Music Review: Black Keys' "Blakroc"

12/08/2009 Posted by Admin

By our guest blogger, Sarah Vaynerman

Music junkies know that the best songs and albums transcend through time and genre. "Blakroc," the new Black Keys rock-rap album, is a perfect example of a cross-genre album with strong influences ranging from '60s Rock 'n' Roll (Jimmy Hendrix) to '90s Hip-Hop (Ol' Dirty Bastard). Dan Auerbach and Patrick Carney, the blues rock duo from Ohio better known as the Black Keys, collaborated with Damon Dash and Jim Jones of Roc-A-Fella Records and an eclectic assortment of major hip-hop artists for their eighth album release since their 2002 debut. The album features (mainly New York-bred) rappers Raekwon, RZA, Jim Jones, NOE, Mos Def, Pharoahe Monch, Billy Danze, Q-Tip and singer Nicole Wray. Ludacris and the late Ol' Dirty Bastard are also included in a track, but only on the CD version of the album, which isn't available on iTunes.

If you're worried that "Blakroc" might sound like the horrors that plagued rap-rock in the '90s, rest assured that this is a far cry from Limp Bizkit and Kid Rock. And in a shocking move by the producers, Lil Wayne is not featured on this album despite the rapper's relentless pursuit to get involved in all things deemable as cross-genre. Though Damon Dash and Jim Jones are the worst kind of hip-hop fame whores, they keep it down to earth with "Blakroc" by being smart enough not to over-produce the album. Fortunately for all involved, the Black Keys had creative control over the instrumentals on the record, resulting in an organic and consoling display of blues-rock that reflects inspirations such as Junior Kimbrough, Zeppelin and the aforementioned Hendrix. Let's not forget the influence of Danger Mouse, the king of the rap-rock genre (most famous for "The Grey Album," a mashup of the Beatles' "White Album" and Jay-Z's "Black Album"), who produced their 2008 album "Attack & Release."

The Black Keys have received well-deserved acclaim for their raw instrumental genius that few mainstream musicians have been able to achieve. Their tame, bluesy sound is a welcome departure from the commercially appealing pop-rock beats that have taken over the airwaves in the last decade, and to see Auerbach and Carney do hip-hop without the cheesy, mindless approach of teenybopper rappers like 50-Cent further demonstrates their commitment to good music. There may be a conflict of interest for the intellectual who appreciates soulful, meaningful lyrics that the Black Keys have delivered in the past and the sometimes empty and derogatory subject matter of this album (ODB and Luda open "Blakroc" with a tasteless song called "Coochie"). But that's just a testament to rap and hip-hop, which traditionally feature uncensored verses that reflect the reality of those who don't have the luxuries of being poetic snobs.

Tracks that feature R&B singer Nicole Wray--"Why Can't I Forget Him," "Hope You're Happy," "What You Do To Me" and "Done Did It"--appeal to lovers of rock, blues, jazz, rap/hip-hop, and R&B alike as they beautifully encompass a taste of each genre to create a new category of music that can simultaneously torture and soothe the spirit depending on the experiences and mood of the listener. Her angelic voice on these softer tracks balances the misogyny of some of the less-than-politically-correct numbers.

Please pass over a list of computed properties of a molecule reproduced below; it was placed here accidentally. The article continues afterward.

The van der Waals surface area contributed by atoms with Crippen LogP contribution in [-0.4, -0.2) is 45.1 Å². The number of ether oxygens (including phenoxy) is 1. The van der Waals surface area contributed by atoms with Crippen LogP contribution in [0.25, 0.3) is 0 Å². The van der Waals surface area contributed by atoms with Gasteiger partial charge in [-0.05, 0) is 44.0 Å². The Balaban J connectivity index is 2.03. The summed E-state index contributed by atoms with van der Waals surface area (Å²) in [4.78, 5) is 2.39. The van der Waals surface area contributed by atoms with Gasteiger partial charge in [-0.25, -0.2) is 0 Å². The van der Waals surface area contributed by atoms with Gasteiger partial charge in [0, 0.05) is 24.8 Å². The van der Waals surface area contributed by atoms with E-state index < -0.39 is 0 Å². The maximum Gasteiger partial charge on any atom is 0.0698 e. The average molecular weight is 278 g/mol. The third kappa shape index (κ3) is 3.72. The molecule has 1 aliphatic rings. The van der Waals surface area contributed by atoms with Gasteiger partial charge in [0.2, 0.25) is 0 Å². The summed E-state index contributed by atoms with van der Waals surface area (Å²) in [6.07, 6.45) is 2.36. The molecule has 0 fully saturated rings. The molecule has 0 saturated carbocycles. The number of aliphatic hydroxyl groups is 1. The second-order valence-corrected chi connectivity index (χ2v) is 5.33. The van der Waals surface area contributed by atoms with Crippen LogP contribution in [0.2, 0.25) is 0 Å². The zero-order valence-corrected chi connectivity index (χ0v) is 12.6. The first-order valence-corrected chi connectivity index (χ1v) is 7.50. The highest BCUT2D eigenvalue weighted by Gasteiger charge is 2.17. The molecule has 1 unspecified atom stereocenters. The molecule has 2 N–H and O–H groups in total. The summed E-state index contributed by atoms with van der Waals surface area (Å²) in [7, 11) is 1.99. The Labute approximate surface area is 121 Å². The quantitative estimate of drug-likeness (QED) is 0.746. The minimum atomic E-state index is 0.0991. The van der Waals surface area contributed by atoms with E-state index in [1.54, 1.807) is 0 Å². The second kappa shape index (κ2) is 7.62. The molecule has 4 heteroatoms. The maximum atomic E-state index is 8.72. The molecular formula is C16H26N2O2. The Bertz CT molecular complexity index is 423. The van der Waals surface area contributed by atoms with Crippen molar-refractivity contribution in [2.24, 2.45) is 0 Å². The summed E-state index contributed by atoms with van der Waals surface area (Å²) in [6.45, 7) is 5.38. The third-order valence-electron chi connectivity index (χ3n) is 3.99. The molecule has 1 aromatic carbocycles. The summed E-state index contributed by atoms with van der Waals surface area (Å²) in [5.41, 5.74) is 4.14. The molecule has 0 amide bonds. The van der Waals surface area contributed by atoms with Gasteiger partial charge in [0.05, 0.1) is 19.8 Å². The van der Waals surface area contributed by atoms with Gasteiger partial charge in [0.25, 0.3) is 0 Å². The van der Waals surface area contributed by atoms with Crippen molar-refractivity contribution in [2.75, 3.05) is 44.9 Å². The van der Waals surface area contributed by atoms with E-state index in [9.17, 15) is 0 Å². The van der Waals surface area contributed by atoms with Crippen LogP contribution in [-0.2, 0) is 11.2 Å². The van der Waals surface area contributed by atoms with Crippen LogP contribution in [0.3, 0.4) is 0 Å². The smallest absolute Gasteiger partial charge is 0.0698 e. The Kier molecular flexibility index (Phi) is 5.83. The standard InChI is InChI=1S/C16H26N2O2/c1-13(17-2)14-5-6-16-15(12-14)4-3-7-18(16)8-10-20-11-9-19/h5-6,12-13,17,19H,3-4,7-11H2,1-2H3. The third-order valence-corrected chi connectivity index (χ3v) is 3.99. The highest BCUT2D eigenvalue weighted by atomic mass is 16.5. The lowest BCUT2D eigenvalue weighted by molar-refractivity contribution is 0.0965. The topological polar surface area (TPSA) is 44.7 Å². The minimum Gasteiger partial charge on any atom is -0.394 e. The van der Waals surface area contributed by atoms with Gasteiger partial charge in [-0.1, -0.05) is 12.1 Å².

Rapper NOE of ByrdGang stands out on this album for his uncanny resemblance to Jay-Z. Though there is only one Hova, NOE's voice, rhythmic style and clever lyrics catapult him from no one to noteworthy on this album.

An essential quality of good music is that it brings people together, oftentimes people who are not likely to cross paths in any other circumstance. There is simply no way to appropriately gauge the target audience for "Blakroc" and yet it's safe to say that it contains something for everyone. To listen to "Blakroc" in its entirety is to experience a paradoxical struggle in the music industry dealing with themes like chauvinism/feminism, power/vulnerability, and even rock/rap. It's cohesive and carries a message that speaks to an entire population of music-lovers of the last half-century. Is it the best that the Keys have put out? No--but it stands apart as a statement to collaboration and evolution in an industry that has relied heavily on safe, well-defined, and neatly packaged albums misguided by Top-40 ideals.

View video of the "Blakroc" project below.  Thoughts?

Blakroc Project from Myrhax on Vimeo.

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  1. Vas said...

    I am not the biggest fan of the rock-rap genre, but the "Blackroc" album certaintly lives up to it's hype. The album is raw and organic. Even with so many featured artists from the Nitty Gritty they still hold on to their bluesy vibe.

    Awesome review! I feel you truly understand The Black Key. Couldn't agree with you more that it has something for everyone.

  2. Admin said...

    Sarah is a genius that way--she gets right to the heart of it.